A class-action complaint has been filed by Lauren Price, a resident of Maryland, before the U.S. District Court in San Jose, California seeking unspecified damages for Facebook’s failure to protect data of its users and the exploitation of the data by Cambridge Analytica in the 2016 US election campaign. The complaint alleges violation of California unfair competition law.
It is only recently that the news of Cambridge Analytics – Facebook data misuse came into light. This happened when Facebook admitted the role of Cambridge Analytica in using user data without consent to achieve commercial gains. Cambridge Analytica has been suspended since then from accessing its platform. CambridgeAnalytica is a data analytics company founded by Stephen K Bannon and Robert Mercer, a wealthy Republican donor. It has been found to have played a significant role in the leave campaign for Britain’s EU membership referendum and election campaigns across the world, including the victory of Donald Trump. The data misuse by Cambridge Analytica raises questions for Facebook users on its ability to protect user data. The core issue that comes out from this situation is the extent to which Facebook should have controlled its apps.
The interference by Cambridge Analytica in the political systems was possible due to the data it harvested from another company called GSR. GSR is a company owned by Aleksandr Kogan, a Cambridge University professor. GSR had developed a quiz app which was downloaded by many Facebook users. The quiz app named “thisisyourdigitallife,” offered a personality prediction of the personality of its users.GSR had informed Facebook that it was collecting data for academic purposes. While some users voluntarily downloaded the app, Cambridge Analytica had paid many users to download the app and take part in the online quiz. The app collected significant amounts of user data, including data about the friends of the users who signed up for the app. By breach of contractual obligations with Facebook, GSR transmitted the data collected to Cambridge Analytics. Cambridge Analytics in turn used this data to engage in targeting ads at users after psychologically profiling user profiles. Psychological profiling involves tracking the preferences of each user and targeting them with specific messages which appeals to their individual profiles.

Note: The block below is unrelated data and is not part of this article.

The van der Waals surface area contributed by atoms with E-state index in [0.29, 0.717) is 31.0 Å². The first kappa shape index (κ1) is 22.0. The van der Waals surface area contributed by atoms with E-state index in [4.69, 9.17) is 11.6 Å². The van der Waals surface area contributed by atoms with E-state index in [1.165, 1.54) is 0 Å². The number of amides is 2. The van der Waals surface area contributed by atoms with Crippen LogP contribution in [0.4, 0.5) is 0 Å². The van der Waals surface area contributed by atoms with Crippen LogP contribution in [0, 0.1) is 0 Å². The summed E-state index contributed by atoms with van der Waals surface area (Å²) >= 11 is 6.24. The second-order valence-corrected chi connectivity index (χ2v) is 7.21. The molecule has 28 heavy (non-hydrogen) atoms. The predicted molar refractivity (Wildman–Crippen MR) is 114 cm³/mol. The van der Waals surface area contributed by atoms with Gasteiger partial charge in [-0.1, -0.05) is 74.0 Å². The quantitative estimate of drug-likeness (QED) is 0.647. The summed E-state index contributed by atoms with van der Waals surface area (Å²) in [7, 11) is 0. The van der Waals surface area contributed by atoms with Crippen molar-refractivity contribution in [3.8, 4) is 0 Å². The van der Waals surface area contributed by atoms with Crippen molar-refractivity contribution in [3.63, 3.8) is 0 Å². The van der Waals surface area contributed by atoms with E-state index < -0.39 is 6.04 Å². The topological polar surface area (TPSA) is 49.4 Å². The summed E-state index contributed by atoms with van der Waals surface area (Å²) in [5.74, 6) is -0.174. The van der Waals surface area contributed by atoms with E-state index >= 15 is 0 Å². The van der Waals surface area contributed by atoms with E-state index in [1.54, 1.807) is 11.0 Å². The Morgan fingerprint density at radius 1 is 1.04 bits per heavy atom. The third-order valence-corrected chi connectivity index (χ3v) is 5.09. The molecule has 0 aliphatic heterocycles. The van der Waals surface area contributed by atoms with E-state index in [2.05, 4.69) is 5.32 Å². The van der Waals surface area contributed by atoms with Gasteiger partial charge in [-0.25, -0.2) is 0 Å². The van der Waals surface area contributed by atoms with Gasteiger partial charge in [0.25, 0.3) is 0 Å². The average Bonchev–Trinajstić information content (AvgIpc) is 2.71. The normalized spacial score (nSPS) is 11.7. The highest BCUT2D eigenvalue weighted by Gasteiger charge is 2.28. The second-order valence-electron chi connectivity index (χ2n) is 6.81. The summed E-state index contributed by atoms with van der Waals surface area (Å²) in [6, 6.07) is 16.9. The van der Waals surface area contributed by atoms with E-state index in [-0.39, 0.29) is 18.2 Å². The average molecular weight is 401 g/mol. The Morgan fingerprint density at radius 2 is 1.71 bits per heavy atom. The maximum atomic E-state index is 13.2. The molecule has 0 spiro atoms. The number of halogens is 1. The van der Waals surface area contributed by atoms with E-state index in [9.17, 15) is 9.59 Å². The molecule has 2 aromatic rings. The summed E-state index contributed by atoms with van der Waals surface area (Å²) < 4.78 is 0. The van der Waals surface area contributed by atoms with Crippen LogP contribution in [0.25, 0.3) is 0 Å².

Denying any illegal and unethical practices, Cambridge Analytica issued the following press release:
“In 2014 we received Facebook data and derivatives of Facebook data from another company, GSR, that we engaged in good faith to legally supply data for research,” the statement reads. “After it subsequently became known that GSR had broken its contract with Cambridge Analytica because it had not adhered to data protection regulation, Cambridge Analytica deleted all the Facebook data and derivatives, in cooperation with Facebook… This Facebook data was not used by Cambridge Analytica as part of the services it provided to the Donald Trump presidential campaign.”
Following news of data misuse by Cambridge Analytica, Facebook issued a statement that GSR by passing information on to SCL/Cambridge Analytica had violated their platform policies. It also declared “When we learned of this violation in 2015, we removed his app from Facebook and demanded certifications from Kogan and all parties he had given data to that the information had been destroyed.” Facebook has also suspended Cambridge Analytica. It has assured users of a strengthened app review process and automated checks to detect violations by app developers.
It is predicted that Price v. Facebook Inc. et al is the first of the many lawsuits that Facebook will have to defend.